Our new motorcycle was working very well as we came down a long sweeping curve at close to 75 mph on Interstate 70 some 30 miles east of Grand Junction, Colo.

Suddenly the display started flashing with a warning light and accompanying data that the rear tire was going down. I slowly came to a stop, and my wife and I got off to see what the problem was. She immediately spotted a big nail buried just off center in the new Michelin tire.

This four-state motorcycle and somewhat of a hiking trip was hatched as my wife and I were discussing our upcoming 25th wedding anniversary and how to celebrate it.

As a competitive shooter, I had done very well this year and was pretty sure I had qualified for the World Action Pistol Championships to be held this fall in Australia.

This would be a fine anniversary trip but after some thought about costs and time gone from our younger sons last year in high school football, I suggested we buy a new motorcycle and retrace, with Utah added, our trip we took on a bike to the Grand Canyon 25 years ago. She thought this a good idea and, a short time later, we had a new Kawasaki Concours 1400.

We had put on about 3,300 miles on the bike and a new set of tires before heading west. Along with that added a few accessories, had the seat modified and bought new riding coats and a nice set of communicators so we could talk easily while going down the highway. The bike was doing great with plenty of power and was just made for curvy mountain roads. Before leaving, my son had suggested to me to take his tire plug kit and maybe the patch kit as well. But I said no, I had never had problems before and that I could deal with any situation that came along.

Standing in the sagebrush away from the highway trying to reach a motorcycle shop on Sunday, I was wishing I had that plug kit and tools that were back home in Kansas. A number of bikes went by and, when I recognized a rider on a KLR Enduro loaded with gear motoring toward us, I flagged him down. I couldn't have hit it better. His name was Patrick and he was heading for Moab, Utah, just like us. Patrick didn't have a plug kit but he did have some patch glue and a small compressor that he quickly dug out of the mountain of stuff piled on his bike. I pulled the 3-inch nail out and cut it off short with my Leatherman tool, covered it with patch glue and poked it back in the tire. The glue nail held, and we aired the tire back up.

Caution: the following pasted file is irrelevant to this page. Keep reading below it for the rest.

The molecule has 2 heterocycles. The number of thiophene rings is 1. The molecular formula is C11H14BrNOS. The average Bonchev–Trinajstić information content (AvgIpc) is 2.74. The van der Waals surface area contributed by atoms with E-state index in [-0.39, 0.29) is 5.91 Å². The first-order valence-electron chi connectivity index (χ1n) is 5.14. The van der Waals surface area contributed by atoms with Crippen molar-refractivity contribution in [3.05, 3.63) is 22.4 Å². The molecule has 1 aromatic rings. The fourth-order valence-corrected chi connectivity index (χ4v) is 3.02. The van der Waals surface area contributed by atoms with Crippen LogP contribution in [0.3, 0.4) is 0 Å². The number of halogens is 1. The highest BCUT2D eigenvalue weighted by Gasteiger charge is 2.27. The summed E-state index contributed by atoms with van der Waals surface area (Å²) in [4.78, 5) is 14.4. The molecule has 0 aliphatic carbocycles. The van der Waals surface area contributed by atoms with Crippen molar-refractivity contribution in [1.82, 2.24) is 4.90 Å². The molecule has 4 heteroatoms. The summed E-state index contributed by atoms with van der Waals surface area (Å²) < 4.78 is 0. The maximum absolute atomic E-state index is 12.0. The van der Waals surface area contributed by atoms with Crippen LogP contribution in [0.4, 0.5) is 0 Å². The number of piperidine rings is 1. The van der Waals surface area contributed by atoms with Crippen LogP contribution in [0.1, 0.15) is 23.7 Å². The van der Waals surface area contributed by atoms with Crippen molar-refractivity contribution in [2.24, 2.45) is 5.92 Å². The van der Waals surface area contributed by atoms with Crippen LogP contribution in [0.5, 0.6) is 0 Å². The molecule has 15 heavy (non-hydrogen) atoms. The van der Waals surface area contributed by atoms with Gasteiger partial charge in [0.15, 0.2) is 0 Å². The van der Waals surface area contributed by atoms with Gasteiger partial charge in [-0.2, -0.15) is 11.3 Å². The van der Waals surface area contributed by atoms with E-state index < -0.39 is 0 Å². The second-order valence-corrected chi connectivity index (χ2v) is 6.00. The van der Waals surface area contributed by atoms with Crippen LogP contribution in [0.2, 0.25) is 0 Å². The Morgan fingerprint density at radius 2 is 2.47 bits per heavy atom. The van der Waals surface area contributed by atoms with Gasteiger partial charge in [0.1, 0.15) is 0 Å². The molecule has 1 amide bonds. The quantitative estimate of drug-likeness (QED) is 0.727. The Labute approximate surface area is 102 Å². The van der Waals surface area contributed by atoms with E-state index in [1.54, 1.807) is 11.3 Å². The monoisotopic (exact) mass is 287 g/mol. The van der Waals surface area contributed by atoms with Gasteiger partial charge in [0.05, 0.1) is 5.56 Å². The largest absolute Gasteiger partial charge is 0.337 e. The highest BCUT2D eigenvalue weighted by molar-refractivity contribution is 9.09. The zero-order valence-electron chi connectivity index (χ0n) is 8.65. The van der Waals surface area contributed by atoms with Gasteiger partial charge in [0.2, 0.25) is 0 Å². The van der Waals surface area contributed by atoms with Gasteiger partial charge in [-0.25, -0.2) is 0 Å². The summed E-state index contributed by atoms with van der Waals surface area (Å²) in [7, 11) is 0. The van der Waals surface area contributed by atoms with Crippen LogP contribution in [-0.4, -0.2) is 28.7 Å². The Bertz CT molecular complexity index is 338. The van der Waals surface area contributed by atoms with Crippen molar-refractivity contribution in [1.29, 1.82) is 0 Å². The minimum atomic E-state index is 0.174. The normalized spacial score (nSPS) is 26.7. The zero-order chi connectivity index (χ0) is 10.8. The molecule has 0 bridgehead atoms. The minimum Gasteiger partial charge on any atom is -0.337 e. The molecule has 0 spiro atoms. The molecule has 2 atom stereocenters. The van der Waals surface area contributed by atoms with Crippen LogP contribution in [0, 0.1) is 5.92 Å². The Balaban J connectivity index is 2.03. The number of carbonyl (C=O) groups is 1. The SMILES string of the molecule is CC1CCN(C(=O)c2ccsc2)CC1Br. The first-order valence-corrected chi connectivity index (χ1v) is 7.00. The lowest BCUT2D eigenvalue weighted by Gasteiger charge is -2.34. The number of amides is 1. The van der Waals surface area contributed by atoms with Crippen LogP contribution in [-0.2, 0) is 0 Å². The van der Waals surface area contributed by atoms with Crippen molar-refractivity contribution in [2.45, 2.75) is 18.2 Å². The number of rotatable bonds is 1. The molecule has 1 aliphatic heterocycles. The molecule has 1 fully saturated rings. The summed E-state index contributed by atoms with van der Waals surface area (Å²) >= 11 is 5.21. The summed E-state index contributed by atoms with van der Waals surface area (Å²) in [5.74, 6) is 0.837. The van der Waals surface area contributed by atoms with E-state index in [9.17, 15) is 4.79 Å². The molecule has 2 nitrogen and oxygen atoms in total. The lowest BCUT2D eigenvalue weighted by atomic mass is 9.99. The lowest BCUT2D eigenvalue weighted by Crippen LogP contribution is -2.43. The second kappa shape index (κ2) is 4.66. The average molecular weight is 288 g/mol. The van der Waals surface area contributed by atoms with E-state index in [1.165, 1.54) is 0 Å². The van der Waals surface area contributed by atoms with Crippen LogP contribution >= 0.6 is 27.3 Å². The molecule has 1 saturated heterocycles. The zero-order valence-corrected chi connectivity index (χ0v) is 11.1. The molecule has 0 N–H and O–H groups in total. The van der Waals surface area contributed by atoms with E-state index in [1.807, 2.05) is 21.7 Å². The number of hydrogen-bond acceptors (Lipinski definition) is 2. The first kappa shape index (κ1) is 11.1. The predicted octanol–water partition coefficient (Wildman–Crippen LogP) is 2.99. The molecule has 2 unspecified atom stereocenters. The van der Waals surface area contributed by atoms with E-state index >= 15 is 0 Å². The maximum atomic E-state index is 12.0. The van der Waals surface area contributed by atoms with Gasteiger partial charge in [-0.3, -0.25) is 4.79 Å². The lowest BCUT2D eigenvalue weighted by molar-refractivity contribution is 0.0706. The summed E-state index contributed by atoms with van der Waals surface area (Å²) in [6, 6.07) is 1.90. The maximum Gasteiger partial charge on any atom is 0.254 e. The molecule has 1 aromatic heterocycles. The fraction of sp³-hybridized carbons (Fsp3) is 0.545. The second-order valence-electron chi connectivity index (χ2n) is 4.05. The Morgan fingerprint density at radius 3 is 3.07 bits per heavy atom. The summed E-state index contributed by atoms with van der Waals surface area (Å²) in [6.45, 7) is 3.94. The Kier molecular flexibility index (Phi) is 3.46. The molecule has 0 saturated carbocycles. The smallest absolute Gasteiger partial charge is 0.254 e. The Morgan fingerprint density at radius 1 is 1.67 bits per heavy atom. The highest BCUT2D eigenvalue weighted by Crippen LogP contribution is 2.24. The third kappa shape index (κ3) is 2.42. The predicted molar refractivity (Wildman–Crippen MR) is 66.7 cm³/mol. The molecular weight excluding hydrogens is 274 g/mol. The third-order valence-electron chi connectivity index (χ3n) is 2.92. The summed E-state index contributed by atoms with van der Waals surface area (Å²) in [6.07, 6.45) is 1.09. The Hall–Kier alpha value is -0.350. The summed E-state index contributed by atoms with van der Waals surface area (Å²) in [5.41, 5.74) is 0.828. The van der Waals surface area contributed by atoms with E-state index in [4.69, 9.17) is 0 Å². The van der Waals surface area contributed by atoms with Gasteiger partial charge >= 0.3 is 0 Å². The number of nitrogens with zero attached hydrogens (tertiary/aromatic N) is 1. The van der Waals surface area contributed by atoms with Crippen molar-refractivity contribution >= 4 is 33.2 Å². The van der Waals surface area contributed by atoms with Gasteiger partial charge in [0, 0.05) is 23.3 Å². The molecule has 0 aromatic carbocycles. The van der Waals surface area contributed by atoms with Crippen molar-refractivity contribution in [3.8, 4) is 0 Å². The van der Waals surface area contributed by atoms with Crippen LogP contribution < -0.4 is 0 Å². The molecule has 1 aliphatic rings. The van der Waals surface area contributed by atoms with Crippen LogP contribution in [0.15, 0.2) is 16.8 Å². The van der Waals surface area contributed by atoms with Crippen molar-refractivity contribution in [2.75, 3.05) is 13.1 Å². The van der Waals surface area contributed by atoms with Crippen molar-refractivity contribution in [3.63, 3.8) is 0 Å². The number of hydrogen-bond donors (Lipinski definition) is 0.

Patrick said he would follow us until we got to some supplies and could do the repair or replace the tire in Grand Junction. We had to stop one more time to put air in after about 20 miles and then made it to a station. I purchased a plug kit and made the repair. We waved to Patrick as he buzzed on by, not realizing we would cross paths miles from here in the middle of Utah. The trip into Moab was wonderful. We took the winding scenic route that followed the Colorado river. After arriving, we got a motel and planned a trip to one of the national parks within afternoon driving distance from Moab. The map showed Arches National Park and Canyonlands National Park not too far out, so off we went. I am sure many of you have been to this part of the country and if not, definitely make it a destination. The ride into Canyonlands was awesome with many stops overlooking huge valleys and great views of the Colorado and Green rivers. On one scenic overlook, there were three other motorcyclists in the parking lot so we pulled up by them. The other bikers were from Texas and we talked about riding and our different motorcycles. When we returned to the bikes to leave, up pulled a Kawasaki KLR that looked familiar. It was Patrick, who had helped get us off the highway back in Colorado. We shook hands and took pictures, discussed our trips and riding then bid farewell maybe seeing each other sometime again.